confessions-1

This is the last straw. Never again will I sit through another drab, uninspired album by Logic. It’s been under nine months since his last studio album. And nothing has changed. While I have enjoyed a number of Logic tracks over the years, currently he makes me want to vomit. He is bamboozling each and every person who buys his albums post-The Incredible True Story. Y’see, Logic wants you to believe that he is what is right about the rap game. Or that he’s a part of a select group that is. However, this could not be farther from the truth. For the past three years this top-selling artist has been mailing in his performances– this is indisputable. His third album Everybody was underwhelming, but nowhere near the worst thing I’d heard that year. Yet the counterproductive storylines he wove throughout made the project unbearable front to back.

Though his intentions are mostly good, Logic pushes too agreeable of an agenda. He’s so busy making sure his music is tween-friendly that he forgets to write substantial songs. He claims the current state of hip-hop centers too often around rappers with designer clothes and no bars. Hypocrisy runs amok here nonetheless. Because across these 16 tracks Logic spends most of his time blatantly copying his contemporaries (specifically Drake as well as incessantly shouting-out Kanye). He also brags about how rich he is, despite his pretentious attitude, and continues to prove just how little effort he has to put forth to sell a bunch of records. Additionally, on his song “Don’t Be Afraid to Be Different” with Will Smith, he ends his verse by saying “I don’t care about lyrics.” This comes after what has to be one of the absolute lamest back-and-forth collaborations to ever grace my ears.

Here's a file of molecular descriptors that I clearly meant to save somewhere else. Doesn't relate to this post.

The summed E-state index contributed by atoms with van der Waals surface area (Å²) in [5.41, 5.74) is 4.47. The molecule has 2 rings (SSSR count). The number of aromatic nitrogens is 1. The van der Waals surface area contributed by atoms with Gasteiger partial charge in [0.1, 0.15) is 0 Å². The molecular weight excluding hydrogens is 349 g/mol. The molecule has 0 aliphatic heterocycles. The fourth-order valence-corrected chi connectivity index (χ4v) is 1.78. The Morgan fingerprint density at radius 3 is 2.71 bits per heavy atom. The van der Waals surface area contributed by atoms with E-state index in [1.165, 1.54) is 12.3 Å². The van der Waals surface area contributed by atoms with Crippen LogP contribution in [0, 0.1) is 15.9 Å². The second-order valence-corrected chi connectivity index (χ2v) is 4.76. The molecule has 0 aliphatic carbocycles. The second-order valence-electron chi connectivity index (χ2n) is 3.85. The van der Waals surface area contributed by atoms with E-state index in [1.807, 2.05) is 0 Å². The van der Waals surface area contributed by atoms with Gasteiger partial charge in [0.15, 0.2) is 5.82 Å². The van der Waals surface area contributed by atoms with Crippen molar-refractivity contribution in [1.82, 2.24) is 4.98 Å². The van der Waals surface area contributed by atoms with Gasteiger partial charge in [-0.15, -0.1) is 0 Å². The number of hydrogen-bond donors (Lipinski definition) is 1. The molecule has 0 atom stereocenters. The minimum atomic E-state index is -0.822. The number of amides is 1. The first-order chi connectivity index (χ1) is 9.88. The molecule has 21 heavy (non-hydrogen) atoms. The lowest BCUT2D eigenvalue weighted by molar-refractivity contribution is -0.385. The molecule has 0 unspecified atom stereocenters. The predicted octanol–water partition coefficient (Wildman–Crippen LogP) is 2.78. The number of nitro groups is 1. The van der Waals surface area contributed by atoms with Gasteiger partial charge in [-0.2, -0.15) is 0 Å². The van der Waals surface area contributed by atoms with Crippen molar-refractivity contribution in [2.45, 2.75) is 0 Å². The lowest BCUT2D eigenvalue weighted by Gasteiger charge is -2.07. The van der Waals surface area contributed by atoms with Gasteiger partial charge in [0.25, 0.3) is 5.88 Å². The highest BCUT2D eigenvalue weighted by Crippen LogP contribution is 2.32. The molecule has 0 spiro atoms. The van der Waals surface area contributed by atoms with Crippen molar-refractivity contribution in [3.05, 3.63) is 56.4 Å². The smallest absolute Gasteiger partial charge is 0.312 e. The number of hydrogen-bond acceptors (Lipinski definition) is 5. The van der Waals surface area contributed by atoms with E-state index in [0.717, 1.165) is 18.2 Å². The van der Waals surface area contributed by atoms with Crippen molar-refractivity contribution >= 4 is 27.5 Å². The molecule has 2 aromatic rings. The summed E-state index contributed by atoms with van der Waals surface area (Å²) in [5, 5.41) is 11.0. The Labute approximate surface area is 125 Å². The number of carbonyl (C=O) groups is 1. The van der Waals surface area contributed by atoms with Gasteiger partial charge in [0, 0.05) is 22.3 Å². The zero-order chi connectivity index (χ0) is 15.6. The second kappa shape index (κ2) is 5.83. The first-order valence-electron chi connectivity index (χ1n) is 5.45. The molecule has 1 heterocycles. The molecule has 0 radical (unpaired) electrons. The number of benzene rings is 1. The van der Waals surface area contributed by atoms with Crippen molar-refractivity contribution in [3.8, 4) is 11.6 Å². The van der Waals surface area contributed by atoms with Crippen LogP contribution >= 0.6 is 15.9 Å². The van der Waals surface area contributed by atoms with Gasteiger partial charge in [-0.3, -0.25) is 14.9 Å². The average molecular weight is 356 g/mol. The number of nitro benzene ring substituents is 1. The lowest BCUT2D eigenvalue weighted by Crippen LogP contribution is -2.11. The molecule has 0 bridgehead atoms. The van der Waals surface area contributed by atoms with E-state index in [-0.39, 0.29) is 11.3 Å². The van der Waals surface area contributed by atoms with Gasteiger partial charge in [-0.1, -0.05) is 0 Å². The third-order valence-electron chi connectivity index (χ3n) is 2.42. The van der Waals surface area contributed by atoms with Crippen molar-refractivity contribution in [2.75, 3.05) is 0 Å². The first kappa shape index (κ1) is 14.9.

How can you shit on hip-hop alongside Eminem just to admit you don’t give a fuck either 12 songs later? Logic is an atrocity. He is straight-up tricking kids across the country that he is what hip-hop should sound like. Kids, if you’re reading, Uncle Kam is here to tell you that simply is not true. Logic has loads of technical skill and an artistic mind. He showed us that on his first two records. Nevertheless, once he caked up he left all creative intent behind. The only thing worse than a trash rapper is a good rapper who doesn’t try. For 55 minutes this album sucks the patience out of its listener. Every time you think he might return to form, Logic takes three steps back with either a horrendous hook, embarrassing beat selection, or contradictory narrative. Nothing about this album is remotely good outside of the rapper’s positivity.

Honestly, I’ll give him that. At the very least Logic is trying not to spread hate. However, much like various soccer advertisements on television, we get that hate and negativity are bad. We heard you the first ten thousand times. Another positive, though, if you’re a true Logic fan, was seeing him and his dad make up. According to his debut Logic and his father didn’t always get along. So, it’s heartwarming to know that all is forgiven. Progress is progress, and I must commend him for that. Still, Confessions of a Dangerous Mind is pure garbaggio. Endearing sentiments cannot clean up this kind of hot mess. This is the album that officially made me give up on Logic the rapper. Logic the person, conversely, seems to be an exemplary friend and community member. But Logic the rapper is wack as fuck. Simple and plain.

 

Review: Logic - Confessions of a Dangerous Mind
Positive MessagingCompetent FeaturesOccasionally Solid Flows
Amateurish Instrumental PaletteCringeworthy HooksFlat Sound
3NEGATIVE
Production2.6
Songwriting1.5
Substance5